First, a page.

Alpaca and Llama are both camelid species. They are herd animals and therefore should not be kept on their own. Alpaca were first kept as fleece (fibre) producing animals and llama kept as pack animals although they are often kept as comapnion animals to horses, sheep, goats, chickens and ducks.
living 15-30 years on average, llama are the larger of the two species, with alpaca weighing between 50-75kg and llama between 120-160kg, their respective cria (offspring) weighing between 6-10kg and 10-15kg at birth. There are two main breeds of alpaca; Suris and Huacayas (pronounced wa-ky-ya). The Huacaya alpaca wool fibre is more suited to manufacturing whereas Suri alpaca (which have an appearance similar to Wensleydale sheep) have wool fibre which is more silk-like. With llama there are two main breeds Ccara (which are preferred as a working breed) and Lanudas (preferred for fibre production).
The Digestive System
In the absence of upper incisors, camelids use lower incisors, their hard dental pad (roof of the mouth) and lips to select food. Camelids have a three compartment forestomach. Although llama and alpaca are foregut fermenters and practice regurgitation and remastication, they are not ‘true ruminants’ and are instead referred to as ‘pseudoruminants’ as the anatomy of the digestive tract differs. Rumination occurs for approximately 8-9 hours a day, increasing or decreasing depending on fibre intake. Long-stemmed fibre (more than 2 inches in length) is essential for normal functioning of the forestomach as it ensures sufficient saliva production, rumination and motility. The remainder of the digestive tract is similar to that of ruminants.
Llama and alpaca require a high fibre diet; most energy (calorie) needs are met through forage alone, however whether vitamin, mineral and protein requirements are being met depends on the quality and type of forage available. When pasture forms the majority of the diet, it is unlikely that deficiencies of most vitamins and minerals will occur. Supplementation of concentrate feeds is mainly sought when feeding those with energy requirements above maintenance, usually those used for breeding, showing or wool production. Alpaca and llama can easily put on weight, so care must be taken when using a supplementary feed.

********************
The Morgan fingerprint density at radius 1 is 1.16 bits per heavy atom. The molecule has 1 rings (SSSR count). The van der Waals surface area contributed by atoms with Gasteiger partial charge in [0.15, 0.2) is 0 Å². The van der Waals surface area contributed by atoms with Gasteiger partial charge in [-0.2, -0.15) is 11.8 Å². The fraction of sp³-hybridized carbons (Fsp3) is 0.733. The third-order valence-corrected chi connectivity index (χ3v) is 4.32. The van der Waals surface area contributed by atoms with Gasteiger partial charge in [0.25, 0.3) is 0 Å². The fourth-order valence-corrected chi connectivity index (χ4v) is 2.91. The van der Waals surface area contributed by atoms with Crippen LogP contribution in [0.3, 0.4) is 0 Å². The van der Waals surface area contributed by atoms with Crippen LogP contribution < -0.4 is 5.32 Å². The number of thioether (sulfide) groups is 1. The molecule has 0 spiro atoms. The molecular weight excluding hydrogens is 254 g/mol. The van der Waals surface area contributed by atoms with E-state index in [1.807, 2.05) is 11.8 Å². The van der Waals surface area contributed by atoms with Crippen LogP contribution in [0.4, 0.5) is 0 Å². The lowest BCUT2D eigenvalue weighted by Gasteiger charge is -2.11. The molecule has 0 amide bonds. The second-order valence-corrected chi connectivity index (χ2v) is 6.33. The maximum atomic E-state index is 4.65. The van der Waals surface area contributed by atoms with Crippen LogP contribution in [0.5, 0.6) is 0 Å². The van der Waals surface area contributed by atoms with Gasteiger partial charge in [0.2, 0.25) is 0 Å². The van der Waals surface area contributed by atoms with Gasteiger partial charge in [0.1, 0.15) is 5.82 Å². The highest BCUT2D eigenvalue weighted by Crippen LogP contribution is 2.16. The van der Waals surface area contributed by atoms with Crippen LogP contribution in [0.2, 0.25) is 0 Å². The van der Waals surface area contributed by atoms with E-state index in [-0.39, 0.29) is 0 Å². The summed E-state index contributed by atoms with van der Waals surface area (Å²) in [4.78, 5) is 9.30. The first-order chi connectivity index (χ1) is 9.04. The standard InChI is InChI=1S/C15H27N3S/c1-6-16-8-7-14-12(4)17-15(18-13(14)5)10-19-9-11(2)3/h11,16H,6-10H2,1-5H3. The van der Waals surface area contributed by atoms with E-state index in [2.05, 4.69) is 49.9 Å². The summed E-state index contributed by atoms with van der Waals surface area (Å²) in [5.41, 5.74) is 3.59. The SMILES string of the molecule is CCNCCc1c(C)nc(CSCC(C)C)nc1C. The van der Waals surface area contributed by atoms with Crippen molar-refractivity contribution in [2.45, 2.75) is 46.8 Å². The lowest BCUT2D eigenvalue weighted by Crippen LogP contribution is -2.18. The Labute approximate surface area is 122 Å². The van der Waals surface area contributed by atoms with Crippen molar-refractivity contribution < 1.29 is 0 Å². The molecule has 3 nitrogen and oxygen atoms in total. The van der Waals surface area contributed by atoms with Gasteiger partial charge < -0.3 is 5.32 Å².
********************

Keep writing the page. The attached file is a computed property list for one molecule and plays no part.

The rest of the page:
Feeding Guidelines for Llama and Alpaca Mix:
Alpaca: 150-300g per day
Llama: 250-500g per day (a maximum of 1kg per day)
Introduce new feeds gradually over 10-14 days and continually monitor body condition
If dealing with animals in poor condition or those with high energy requirements consider adding fibre sources such as alfalfa and/or unmolassed sugar beet
When feeding any supplementary feed it is recommended to divide this over at least two feeds during the day
Providing free choice salt is generally recommended particularly when no concentrates are being fed. Loose granular salt is preferable
Fresh water should be available at all times
Depending on grazing quality, hay can be fed all year round (it is advisable not to use haynets). It is worth being aware that very poor or very lush grazing may not provide sufficient fibre for the llama/alpaca’s digestive system.
How Much is Enough Fibre?
As a rough guide, more than 50% of recumbent alpacas/llamas should be chewing their cud
Regularly body condition score – adequate fibre in the diet is needed to help maintain condition
Monitor consistency of droppings
The stocking ratio is 4-5 per acre for alpaca or 3-4 per acre for llama (this may need to be reduced over the winter months when grass quality and quantity is low). Llama and alpaca have padded feet with just two toes and are therefore not very destructive on pasture. Rotating pasture is important as they have a tendency to re-graze an area repeatedly. Providing shelter from the cold and heat is essential. Common ornamental plants such as rhododendrons, purple foxgloves and some ornamental grasses can be toxic to alpaca and llama.
Llama and alpaca are induced ovulators, meaning that they can breed all year round. On average the gestation period is 11-11 ½ months and the majority of foetal growth occurs in the last trimester; during this period and lactation the energy requirements of the female will increase.
Quality of the fibre is mainly determined by genetics but nutrition may play a role. It is thought that while providing a diet which supplies maintenance requirements of protein will meet the needs of low fibre production, it is likely to be inadequate to generate higher fibre yields. In sheep the rate of wool production and wool quality can be influenced by nutrition – the rate of growth and diameter of wool fibres is increased with a balanced, higher volume of feed. Although there is little research to suggest providing excess protein is beneficial, the quality of the protein is thought to be of particular importance. For fibre production the essential amino acids methionine and cysteine are important, as are the minerals calcium and zinc (zinc deficiency can cause brittle wool fibres in sheep). Therefore, look for a feed that has quality protein sources when feeding animals kept for fibre.